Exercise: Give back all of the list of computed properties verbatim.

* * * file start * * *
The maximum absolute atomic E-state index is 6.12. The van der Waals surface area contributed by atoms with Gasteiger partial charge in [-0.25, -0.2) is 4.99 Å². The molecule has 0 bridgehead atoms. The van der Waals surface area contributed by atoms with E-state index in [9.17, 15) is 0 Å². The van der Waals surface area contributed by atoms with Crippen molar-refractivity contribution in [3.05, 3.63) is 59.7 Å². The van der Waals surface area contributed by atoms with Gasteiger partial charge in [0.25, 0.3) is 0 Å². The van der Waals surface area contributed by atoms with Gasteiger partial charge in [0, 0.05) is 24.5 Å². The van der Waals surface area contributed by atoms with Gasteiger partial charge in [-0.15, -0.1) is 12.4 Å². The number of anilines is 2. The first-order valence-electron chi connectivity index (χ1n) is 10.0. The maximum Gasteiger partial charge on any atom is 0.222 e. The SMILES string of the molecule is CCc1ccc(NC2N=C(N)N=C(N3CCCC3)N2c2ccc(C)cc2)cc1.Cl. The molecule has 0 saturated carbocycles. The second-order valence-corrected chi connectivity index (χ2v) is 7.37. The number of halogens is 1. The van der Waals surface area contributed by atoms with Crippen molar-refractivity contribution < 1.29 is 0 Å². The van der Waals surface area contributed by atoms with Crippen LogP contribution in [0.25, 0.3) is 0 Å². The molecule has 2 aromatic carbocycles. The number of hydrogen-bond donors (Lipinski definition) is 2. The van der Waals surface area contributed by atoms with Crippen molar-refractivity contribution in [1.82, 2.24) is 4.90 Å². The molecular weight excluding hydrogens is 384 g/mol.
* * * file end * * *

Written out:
The maximum absolute atomic E-state index is 6.12. The van der Waals surface area contributed by atoms with Gasteiger partial charge in [-0.25, -0.2) is 4.99 Å². The molecule has 0 bridgehead atoms. The van der Waals surface area contributed by atoms with E-state index in [9.17, 15) is 0 Å². The van der Waals surface area contributed by atoms with Crippen molar-refractivity contribution in [3.05, 3.63) is 59.7 Å². The van der Waals surface area contributed by atoms with Gasteiger partial charge in [0.25, 0.3) is 0 Å². The van der Waals surface area contributed by atoms with Gasteiger partial charge in [0, 0.05) is 24.5 Å². The van der Waals surface area contributed by atoms with Gasteiger partial charge in [-0.15, -0.1) is 12.4 Å². The number of anilines is 2. The first-order valence-electron chi connectivity index (χ1n) is 10.0. The maximum Gasteiger partial charge on any atom is 0.222 e. The SMILES string of the molecule is CCc1ccc(NC2N=C(N)N=C(N3CCCC3)N2c2ccc(C)cc2)cc1.Cl. The molecule has 0 saturated carbocycles. The second-order valence-corrected chi connectivity index (χ2v) is 7.37. The number of halogens is 1. The van der Waals surface area contributed by atoms with Crippen molar-refractivity contribution < 1.29 is 0 Å². The van der Waals surface area contributed by atoms with Crippen LogP contribution in [0.25, 0.3) is 0 Å². The molecule has 2 aromatic carbocycles. The number of hydrogen-bond donors (Lipinski definition) is 2. The van der Waals surface area contributed by atoms with Crippen molar-refractivity contribution in [1.82, 2.24) is 4.90 Å². The molecular weight excluding hydrogens is 384 g/mol.